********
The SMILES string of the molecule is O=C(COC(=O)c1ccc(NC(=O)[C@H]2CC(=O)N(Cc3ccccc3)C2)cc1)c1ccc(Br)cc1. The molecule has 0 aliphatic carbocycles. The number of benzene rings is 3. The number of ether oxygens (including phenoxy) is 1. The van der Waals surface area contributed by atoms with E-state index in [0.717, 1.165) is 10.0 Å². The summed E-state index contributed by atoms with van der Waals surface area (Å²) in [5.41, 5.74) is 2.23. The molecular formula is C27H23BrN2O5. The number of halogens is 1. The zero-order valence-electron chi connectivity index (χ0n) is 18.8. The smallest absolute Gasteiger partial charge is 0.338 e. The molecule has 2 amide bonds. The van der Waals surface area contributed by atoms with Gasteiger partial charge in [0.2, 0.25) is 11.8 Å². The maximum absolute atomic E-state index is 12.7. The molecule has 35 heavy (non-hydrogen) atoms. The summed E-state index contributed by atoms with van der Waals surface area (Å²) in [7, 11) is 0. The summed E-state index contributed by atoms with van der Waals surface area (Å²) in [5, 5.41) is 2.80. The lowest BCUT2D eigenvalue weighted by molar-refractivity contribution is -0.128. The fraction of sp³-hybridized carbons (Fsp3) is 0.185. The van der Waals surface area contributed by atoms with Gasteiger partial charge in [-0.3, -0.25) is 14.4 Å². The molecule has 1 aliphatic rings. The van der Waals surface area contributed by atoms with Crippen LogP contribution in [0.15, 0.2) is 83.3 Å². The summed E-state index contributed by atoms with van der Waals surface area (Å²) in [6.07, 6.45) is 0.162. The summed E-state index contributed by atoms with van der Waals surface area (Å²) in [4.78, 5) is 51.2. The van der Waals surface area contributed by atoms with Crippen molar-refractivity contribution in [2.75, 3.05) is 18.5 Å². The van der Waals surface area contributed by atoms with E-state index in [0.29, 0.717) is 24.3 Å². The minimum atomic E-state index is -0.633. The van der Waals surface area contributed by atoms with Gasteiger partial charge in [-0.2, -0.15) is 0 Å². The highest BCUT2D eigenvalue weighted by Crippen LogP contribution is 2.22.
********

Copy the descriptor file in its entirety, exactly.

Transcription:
The SMILES string of the molecule is O=C(COC(=O)c1ccc(NC(=O)[C@H]2CC(=O)N(Cc3ccccc3)C2)cc1)c1ccc(Br)cc1. The molecule has 0 aliphatic carbocycles. The number of benzene rings is 3. The number of ether oxygens (including phenoxy) is 1. The van der Waals surface area contributed by atoms with E-state index in [0.717, 1.165) is 10.0 Å². The summed E-state index contributed by atoms with van der Waals surface area (Å²) in [5.41, 5.74) is 2.23. The molecular formula is C27H23BrN2O5. The number of halogens is 1. The zero-order valence-electron chi connectivity index (χ0n) is 18.8. The smallest absolute Gasteiger partial charge is 0.338 e. The molecule has 2 amide bonds. The van der Waals surface area contributed by atoms with Gasteiger partial charge in [0.2, 0.25) is 11.8 Å². The maximum absolute atomic E-state index is 12.7. The molecule has 35 heavy (non-hydrogen) atoms. The summed E-state index contributed by atoms with van der Waals surface area (Å²) in [7, 11) is 0. The summed E-state index contributed by atoms with van der Waals surface area (Å²) in [5, 5.41) is 2.80. The lowest BCUT2D eigenvalue weighted by molar-refractivity contribution is -0.128. The fraction of sp³-hybridized carbons (Fsp3) is 0.185. The van der Waals surface area contributed by atoms with Gasteiger partial charge in [-0.3, -0.25) is 14.4 Å². The molecule has 1 aliphatic rings. The van der Waals surface area contributed by atoms with Crippen LogP contribution in [0.15, 0.2) is 83.3 Å². The summed E-state index contributed by atoms with van der Waals surface area (Å²) in [6.07, 6.45) is 0.162. The summed E-state index contributed by atoms with van der Waals surface area (Å²) in [4.78, 5) is 51.2. The van der Waals surface area contributed by atoms with Crippen molar-refractivity contribution in [2.75, 3.05) is 18.5 Å². The van der Waals surface area contributed by atoms with E-state index in [0.29, 0.717) is 24.3 Å². The minimum atomic E-state index is -0.633. The van der Waals surface area contributed by atoms with Gasteiger partial charge in [-0.2, -0.15) is 0 Å². The highest BCUT2D eigenvalue weighted by Crippen LogP contribution is 2.22.